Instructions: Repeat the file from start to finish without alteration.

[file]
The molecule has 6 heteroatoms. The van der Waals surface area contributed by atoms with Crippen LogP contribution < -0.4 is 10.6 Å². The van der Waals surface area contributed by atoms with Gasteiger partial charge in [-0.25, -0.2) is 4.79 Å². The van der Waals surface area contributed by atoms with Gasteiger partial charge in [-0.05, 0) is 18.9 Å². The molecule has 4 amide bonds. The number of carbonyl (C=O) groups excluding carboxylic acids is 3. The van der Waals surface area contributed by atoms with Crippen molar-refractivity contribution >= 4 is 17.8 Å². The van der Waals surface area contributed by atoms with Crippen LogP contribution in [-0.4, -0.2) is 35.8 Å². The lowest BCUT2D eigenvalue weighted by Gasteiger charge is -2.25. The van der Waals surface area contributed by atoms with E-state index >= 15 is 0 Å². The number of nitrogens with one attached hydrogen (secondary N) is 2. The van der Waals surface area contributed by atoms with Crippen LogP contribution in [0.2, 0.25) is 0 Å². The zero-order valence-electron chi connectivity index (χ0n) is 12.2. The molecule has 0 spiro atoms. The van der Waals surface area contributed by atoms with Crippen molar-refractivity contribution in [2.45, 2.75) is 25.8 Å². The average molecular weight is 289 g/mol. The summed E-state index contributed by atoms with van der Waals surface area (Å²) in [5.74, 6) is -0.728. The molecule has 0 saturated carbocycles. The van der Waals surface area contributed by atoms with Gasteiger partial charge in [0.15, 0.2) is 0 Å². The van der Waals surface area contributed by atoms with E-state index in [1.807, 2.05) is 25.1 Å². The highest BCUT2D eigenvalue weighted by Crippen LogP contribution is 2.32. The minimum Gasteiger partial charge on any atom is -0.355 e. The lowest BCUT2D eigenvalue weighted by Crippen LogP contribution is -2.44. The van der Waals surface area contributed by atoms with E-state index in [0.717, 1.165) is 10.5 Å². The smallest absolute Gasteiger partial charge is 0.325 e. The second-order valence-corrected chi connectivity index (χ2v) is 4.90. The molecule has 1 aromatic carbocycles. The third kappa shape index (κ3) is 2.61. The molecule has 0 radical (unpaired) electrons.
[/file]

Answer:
The molecule has 6 heteroatoms. The van der Waals surface area contributed by atoms with Crippen LogP contribution < -0.4 is 10.6 Å². The van der Waals surface area contributed by atoms with Gasteiger partial charge in [-0.25, -0.2) is 4.79 Å². The van der Waals surface area contributed by atoms with Gasteiger partial charge in [-0.05, 0) is 18.9 Å². The molecule has 4 amide bonds. The number of carbonyl (C=O) groups excluding carboxylic acids is 3. The van der Waals surface area contributed by atoms with Crippen molar-refractivity contribution >= 4 is 17.8 Å². The van der Waals surface area contributed by atoms with Crippen LogP contribution in [-0.4, -0.2) is 35.8 Å². The lowest BCUT2D eigenvalue weighted by Gasteiger charge is -2.25. The van der Waals surface area contributed by atoms with E-state index >= 15 is 0 Å². The number of nitrogens with one attached hydrogen (secondary N) is 2. The van der Waals surface area contributed by atoms with Crippen LogP contribution in [0.2, 0.25) is 0 Å². The zero-order valence-electron chi connectivity index (χ0n) is 12.2. The molecule has 0 spiro atoms. The van der Waals surface area contributed by atoms with Crippen molar-refractivity contribution in [2.45, 2.75) is 25.8 Å². The average molecular weight is 289 g/mol. The summed E-state index contributed by atoms with van der Waals surface area (Å²) in [5.74, 6) is -0.728. The molecule has 0 saturated carbocycles. The van der Waals surface area contributed by atoms with Gasteiger partial charge in [0.15, 0.2) is 0 Å². The van der Waals surface area contributed by atoms with E-state index in [1.807, 2.05) is 25.1 Å². The highest BCUT2D eigenvalue weighted by Crippen LogP contribution is 2.32. The minimum Gasteiger partial charge on any atom is -0.355 e. The lowest BCUT2D eigenvalue weighted by Crippen LogP contribution is -2.44. The van der Waals surface area contributed by atoms with E-state index in [0.717, 1.165) is 10.5 Å². The smallest absolute Gasteiger partial charge is 0.325 e. The second-order valence-corrected chi connectivity index (χ2v) is 4.90. The molecule has 1 aromatic carbocycles. The third kappa shape index (κ3) is 2.61. The molecule has 0 radical (unpaired) electrons.